MEXICO CITY — Mexican marines allegedly abducted 27 people in the northern border city of Nuevo Laredo in early 2018, 12 of whom were later found dead, according to an investigation by Mexico's governmental human rights commission.
The rights commission said Tuesday that marines had violated the victims' "right to life," but did not say outright they had killed them.
The commission also said marines engaged in "illegal searches and arbitrary detentions." The commission issued non-binding recommendation that criminal investigations be opened and changes be made in Navy patrol procedures.
On Tuesday the Navy wrote in its Twitter account that it "the points recommended were accepted."
In Nuevo Laredo, across the border from Laredo, Texas, the Navy was locked in bitter fight at the time against the Northeast cartel, an outgrowth of the old Zetas cartel.
While Mexican marines had played a central role in going after drug cartels in previous administrations, that role has been reduced under current President Andrés Manuel López Obrador.
The Navy has said cartel gunmen sometimes wear fake military uniforms and drive vehicles with military markings, but the commission said that was not an adequate defense.
The commission also said it found inconsistencies, like changed identification of vehicles, in Navy reports on the incidents.
Time after time, witnesses told investigators that their relatives had been picked up while driving or walking on the streets of Nuevo Laredo in early 2018 by marines, or people wearing marine uniforms.
The abductors also barged into some homes and businesses and snatched people without search or arrest warrants, and sometimes used unmarked or police vehicles to take people away.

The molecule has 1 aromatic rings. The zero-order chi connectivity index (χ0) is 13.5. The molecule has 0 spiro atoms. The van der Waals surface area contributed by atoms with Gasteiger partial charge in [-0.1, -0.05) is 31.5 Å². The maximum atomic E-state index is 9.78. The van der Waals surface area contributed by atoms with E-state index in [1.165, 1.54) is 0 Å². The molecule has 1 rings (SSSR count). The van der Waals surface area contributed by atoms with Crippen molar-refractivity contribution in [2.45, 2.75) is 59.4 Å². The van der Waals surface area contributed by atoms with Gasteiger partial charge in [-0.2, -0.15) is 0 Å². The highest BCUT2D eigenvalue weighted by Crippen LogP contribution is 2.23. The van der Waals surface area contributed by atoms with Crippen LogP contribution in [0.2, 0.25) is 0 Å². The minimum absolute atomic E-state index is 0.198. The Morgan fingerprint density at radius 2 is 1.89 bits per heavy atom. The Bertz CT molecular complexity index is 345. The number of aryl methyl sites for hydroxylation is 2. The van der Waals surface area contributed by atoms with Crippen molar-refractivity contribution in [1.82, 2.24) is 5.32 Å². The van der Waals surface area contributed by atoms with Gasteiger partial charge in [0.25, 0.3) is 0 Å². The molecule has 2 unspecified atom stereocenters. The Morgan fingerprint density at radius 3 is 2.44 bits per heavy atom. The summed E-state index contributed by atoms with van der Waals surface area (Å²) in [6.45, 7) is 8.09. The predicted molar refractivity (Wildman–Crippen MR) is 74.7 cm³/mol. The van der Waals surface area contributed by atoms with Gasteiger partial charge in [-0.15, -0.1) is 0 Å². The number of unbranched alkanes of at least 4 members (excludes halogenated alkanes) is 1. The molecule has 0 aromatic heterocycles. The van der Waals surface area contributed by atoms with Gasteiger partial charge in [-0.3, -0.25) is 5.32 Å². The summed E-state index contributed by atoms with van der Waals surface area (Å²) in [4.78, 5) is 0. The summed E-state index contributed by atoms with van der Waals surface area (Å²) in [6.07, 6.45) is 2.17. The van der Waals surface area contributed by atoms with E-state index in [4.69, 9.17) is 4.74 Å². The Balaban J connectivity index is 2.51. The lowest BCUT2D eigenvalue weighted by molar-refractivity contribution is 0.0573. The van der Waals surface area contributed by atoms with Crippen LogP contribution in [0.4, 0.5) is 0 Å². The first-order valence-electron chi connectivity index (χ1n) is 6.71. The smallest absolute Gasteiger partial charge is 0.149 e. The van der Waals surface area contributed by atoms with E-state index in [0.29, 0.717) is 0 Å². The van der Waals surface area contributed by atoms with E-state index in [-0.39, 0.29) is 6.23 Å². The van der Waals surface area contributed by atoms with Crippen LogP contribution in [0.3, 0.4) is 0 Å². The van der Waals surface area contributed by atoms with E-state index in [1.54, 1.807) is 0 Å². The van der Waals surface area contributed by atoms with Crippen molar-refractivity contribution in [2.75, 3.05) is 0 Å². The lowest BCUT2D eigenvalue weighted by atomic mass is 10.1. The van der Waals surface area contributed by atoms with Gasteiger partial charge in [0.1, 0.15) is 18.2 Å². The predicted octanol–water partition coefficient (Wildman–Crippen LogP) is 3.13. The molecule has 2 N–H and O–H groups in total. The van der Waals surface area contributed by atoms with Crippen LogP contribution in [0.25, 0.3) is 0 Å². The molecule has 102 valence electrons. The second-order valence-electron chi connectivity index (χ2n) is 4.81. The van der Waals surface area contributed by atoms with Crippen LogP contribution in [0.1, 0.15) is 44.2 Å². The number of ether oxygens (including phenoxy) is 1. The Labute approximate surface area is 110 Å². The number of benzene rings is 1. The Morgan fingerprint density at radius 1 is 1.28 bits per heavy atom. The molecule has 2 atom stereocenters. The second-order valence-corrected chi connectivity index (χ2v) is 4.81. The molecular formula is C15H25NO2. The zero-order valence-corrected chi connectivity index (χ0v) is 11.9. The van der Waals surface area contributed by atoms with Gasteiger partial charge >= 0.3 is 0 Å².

While 15 were never heard from again, the bullet-ridden bodies of 12 did turn up in subsequent weeks, mostly dumped along roads or on rural properties.
In September 2018, the Navy said in a press statement that 230 marines and 27 officers who had been serving in the area at the time had been called back to Navy headquarters in Mexico City, in order to have them cooperate with the investigations.
The Navy said at the time that it "would act firmly and with vigor in accordance with the law in this and all other cases in which naval personnel are considered probably responsible for violations of human rights, "
However, it is unclear whether any charges have been filed in the disappearances. The commission urged civilian prosecutors and military internal affairs investigators to follow through on investigations.
The commission also demanded that all military patrols be videotaped and that military forces not use civilian vehicles.
The commission filed a similar report implicating marines in the disappearance of five people from a motel in Ciudad Camargo, Tamaulipas in October 2016, including some U.S. citizens. They were never heard from again.
The commission said marines tore the motel's security cameras out in an apparent attempt to cover up the abductions.